Letters to Richard Lowndes from his sisters, 1754-66

British Library, Add MS 37069

These letters to Richard Lowndes of Winslow Hall from his sisters in Shropshire (where they lived among their mother's relatives) were probably preserved because they touched on financial matters. The exact spelling of the originals has been reproduced here. Ann Lowndes of Uttoxeter was buried at Atcham, Salop, in 1791 aged 73. Bushbury, Staffs, was the home of their sister Elizabeth who married Walter Mansfield in 1745; the Goughs were another prominent family there.

[ff.222-3] Shrewsbury Nober y 27 1754

Dear Brother

I should a been glad to a herd you was well bye yours which we received & a Bank-Note of Twenty four pounds inclos'd in it it was changed very sune & claver

We are very esey & finde you contrife better for us which we thank you for, so we shall send you word when we want it has you are so good    Sally his prity well & shall be glad to hear you are quit recover'd    I shall write to Winslow to day hop ye are well excuse all falt & exsept of Sally Love with your
Loving sister Ann Lowndes

To Richd Lowndes Esqr at ye Coco-Tree

[ff.224-5] Salop June ye 7 1756

Dear Brother

I received yours with the note Sef and wish you joy of your son receivery of the Small Pox for it tis a great Satisfaction to all his Friends   Aunt Kynaston desired her compliments upon the a kasson   I dind with cousin Roger yesterday who desired his   Mr Edwards as not been in town Sinces I receive yours   wee expect our cousin Mrs Bradshaw down nex week   She Board in the Sam Hous with me   pray my Love to Misss Lowndess from your affectioned
Sister Sarah Lowndes

To Richd Lowndes Esq Member of Parliament
at the Cocoa Tree
Pall Mall

[ff.226-7] Bushbury Novr 21th 1760

Dear Brother

Yours I received very safe and am Glad to hear you are all well   My Sister I hop is Sumthing Better then she was for Sum times She is very Reasonable I hop in Lord She will be Better soon or I dont know what will become of her nor me for the expence is so great that I cant hold it Long with out you will Let me have My Fortune which I hop you will do soon and you will every oblig your affect Sister
Sarah Lowndes

Mr Mansfield desire his respect to you

To Richd Lowndes Esq Member of Parliament
at the Cocoa Tree
Pall Mall

[ff.228-9] Bushbury Mach the 8 1766

Dear Brother

Yours I received and wish you all joy upon the happy akesson and that you have bout Mr Mansfield and my consent to Purchasing an Annuity for my Sister and that I should very Glad to doe any thing for her that is in my power but the Gough have so much Spit againss me that Mr Mansfield cant live in Quit[?] upon my a count so that I [m]ust Leve him and if I go to Woolverhampton it will be the same therefor should be very Glad if you could send them a Smal rapmand to mind there one Bisness and not to conson them selfs a bout me : I am very Sorry to trouble you a bout such things but I cant Live in this county without you will be so good to do it for me for the[?] think I have no Freind so think the may do what the Please with me. I hop you will escouse this Freedom in me but tis Necessity that make me do it : begg my love to my Nephew & Nieces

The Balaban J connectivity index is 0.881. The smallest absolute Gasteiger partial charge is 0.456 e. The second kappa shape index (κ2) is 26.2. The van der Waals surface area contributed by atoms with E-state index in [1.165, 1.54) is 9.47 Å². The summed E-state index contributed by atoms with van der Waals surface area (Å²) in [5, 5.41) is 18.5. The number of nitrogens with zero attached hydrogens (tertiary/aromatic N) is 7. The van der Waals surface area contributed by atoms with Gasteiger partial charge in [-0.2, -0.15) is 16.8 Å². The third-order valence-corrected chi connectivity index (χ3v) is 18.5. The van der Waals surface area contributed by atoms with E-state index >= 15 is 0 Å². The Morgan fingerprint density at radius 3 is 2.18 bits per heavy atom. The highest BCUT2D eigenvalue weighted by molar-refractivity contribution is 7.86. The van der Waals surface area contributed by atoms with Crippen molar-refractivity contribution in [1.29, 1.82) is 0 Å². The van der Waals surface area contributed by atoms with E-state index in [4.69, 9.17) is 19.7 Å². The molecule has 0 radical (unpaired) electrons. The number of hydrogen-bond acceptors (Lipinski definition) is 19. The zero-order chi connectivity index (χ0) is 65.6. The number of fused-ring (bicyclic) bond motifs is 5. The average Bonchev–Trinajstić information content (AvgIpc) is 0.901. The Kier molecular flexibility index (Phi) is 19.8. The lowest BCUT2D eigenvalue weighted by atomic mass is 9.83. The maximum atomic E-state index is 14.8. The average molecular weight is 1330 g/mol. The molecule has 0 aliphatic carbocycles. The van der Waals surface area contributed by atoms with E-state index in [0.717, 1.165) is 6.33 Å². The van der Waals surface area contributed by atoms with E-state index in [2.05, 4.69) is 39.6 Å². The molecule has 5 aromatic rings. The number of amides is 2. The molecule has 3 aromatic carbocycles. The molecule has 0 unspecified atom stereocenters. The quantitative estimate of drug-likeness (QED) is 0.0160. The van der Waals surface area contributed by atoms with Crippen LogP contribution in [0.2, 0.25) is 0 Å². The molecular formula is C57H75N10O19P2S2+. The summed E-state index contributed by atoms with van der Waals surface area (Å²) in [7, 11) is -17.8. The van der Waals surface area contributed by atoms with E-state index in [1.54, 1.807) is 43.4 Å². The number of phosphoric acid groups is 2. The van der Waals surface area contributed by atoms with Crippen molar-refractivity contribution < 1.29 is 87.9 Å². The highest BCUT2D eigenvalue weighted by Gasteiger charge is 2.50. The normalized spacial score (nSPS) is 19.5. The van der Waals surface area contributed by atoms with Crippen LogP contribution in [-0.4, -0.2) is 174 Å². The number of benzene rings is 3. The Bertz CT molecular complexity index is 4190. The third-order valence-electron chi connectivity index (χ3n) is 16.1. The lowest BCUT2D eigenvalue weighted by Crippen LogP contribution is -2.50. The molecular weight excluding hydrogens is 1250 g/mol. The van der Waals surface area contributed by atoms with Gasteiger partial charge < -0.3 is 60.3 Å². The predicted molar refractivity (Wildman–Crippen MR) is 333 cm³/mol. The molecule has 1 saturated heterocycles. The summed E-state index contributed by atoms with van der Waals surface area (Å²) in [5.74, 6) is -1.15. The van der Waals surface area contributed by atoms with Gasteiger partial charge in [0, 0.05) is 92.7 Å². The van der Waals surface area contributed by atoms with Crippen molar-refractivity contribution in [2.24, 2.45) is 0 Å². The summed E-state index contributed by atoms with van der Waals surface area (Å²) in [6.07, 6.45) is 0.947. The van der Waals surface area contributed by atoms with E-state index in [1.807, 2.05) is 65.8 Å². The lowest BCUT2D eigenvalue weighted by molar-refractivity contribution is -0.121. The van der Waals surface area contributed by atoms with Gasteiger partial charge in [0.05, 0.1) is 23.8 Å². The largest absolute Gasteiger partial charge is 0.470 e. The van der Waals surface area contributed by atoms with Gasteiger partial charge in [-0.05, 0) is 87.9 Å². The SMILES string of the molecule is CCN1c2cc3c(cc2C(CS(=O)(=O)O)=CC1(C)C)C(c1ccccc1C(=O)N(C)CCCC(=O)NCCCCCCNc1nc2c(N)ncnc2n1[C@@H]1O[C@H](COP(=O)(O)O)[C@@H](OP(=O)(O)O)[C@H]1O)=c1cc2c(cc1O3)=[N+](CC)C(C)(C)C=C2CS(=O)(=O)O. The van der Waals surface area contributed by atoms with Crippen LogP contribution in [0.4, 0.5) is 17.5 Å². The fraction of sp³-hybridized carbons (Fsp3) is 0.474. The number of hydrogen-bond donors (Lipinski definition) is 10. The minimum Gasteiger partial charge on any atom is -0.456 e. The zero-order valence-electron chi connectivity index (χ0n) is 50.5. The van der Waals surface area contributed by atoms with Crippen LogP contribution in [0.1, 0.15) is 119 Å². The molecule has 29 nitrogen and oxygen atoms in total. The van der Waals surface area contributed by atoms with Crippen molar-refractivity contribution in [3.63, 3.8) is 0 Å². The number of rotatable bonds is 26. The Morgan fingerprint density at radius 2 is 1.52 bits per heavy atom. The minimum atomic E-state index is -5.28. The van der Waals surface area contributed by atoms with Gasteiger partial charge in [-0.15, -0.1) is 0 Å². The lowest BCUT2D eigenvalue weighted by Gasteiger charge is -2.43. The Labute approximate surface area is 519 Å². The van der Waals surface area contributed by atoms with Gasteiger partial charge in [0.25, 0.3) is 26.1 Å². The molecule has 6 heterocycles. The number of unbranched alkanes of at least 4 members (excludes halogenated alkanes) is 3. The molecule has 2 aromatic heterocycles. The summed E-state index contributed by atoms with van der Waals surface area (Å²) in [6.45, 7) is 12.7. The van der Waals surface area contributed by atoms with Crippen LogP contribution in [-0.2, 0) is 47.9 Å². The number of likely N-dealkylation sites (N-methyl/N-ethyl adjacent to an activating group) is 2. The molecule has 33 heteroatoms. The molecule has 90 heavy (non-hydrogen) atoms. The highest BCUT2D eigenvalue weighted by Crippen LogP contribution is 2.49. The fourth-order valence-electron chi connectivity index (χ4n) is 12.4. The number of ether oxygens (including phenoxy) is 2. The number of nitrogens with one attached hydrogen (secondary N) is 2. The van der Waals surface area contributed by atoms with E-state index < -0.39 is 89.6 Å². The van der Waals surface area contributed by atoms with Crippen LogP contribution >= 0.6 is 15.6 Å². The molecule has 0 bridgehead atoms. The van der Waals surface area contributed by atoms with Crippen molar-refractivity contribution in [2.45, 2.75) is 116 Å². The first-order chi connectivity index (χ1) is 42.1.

from your affet sister Sarah Lowndes

To Richd Lowndes Esq Member of Parliament
at the Cocoa Tree
Pall Mall

[verso] Received 1 March 1766 of Richard Lowndes the sum of £34 in full for half year interest Due at Michaelmas last   by me Sarah Lowndes

Will of Sarah Lowndes of Worcester, spinster, 1794 (proved 1795)

National Archives, PROB 11/1269/30

St John Worcester October ye 23 1794.  This is the desire of Sarah Lowndes that she may be buried in Acham Church by my Sister Anne Lowndes and in the manner that she was and I Leave to my Nephew John Edwards the sum of £1400 that is in the Bank of England and Leave to my Nephew Rowland Six hundred Pounds that is in Mr James Moore hands and all my Pursuty [sic] to be Sold for bury me and to Give my two Maid Morning and to fower me, and for Mr George Griffin to Manyig for me boon June ye 9 1719 Witness my hand – Sarah Lowndes [seal] – Elizabeth Caswell – F. Tinings to be Undertaker

The will was made irregularly but entirely in the style of Sarah's letters. George Griffin of Lincoln’s Inn was brought in to explain her meaning.  He said that he invested £1,432 5s 9d in an annuity of £58, and identified her handwriting.  It was interpreted as appointing him executor but he renounced in favour of John Edwards, son of Sarah's sister Margaret.

Other letters of Richard Lowndes and his son William

These are in various collections in the Centre for Buckinghamshire Studies.


This is the only letter in Lowndes' own writing. He was writing to Sir William Lee of Hartwell House. Mr Drake is probably William Drake of Shardeloes, MP for Amersham.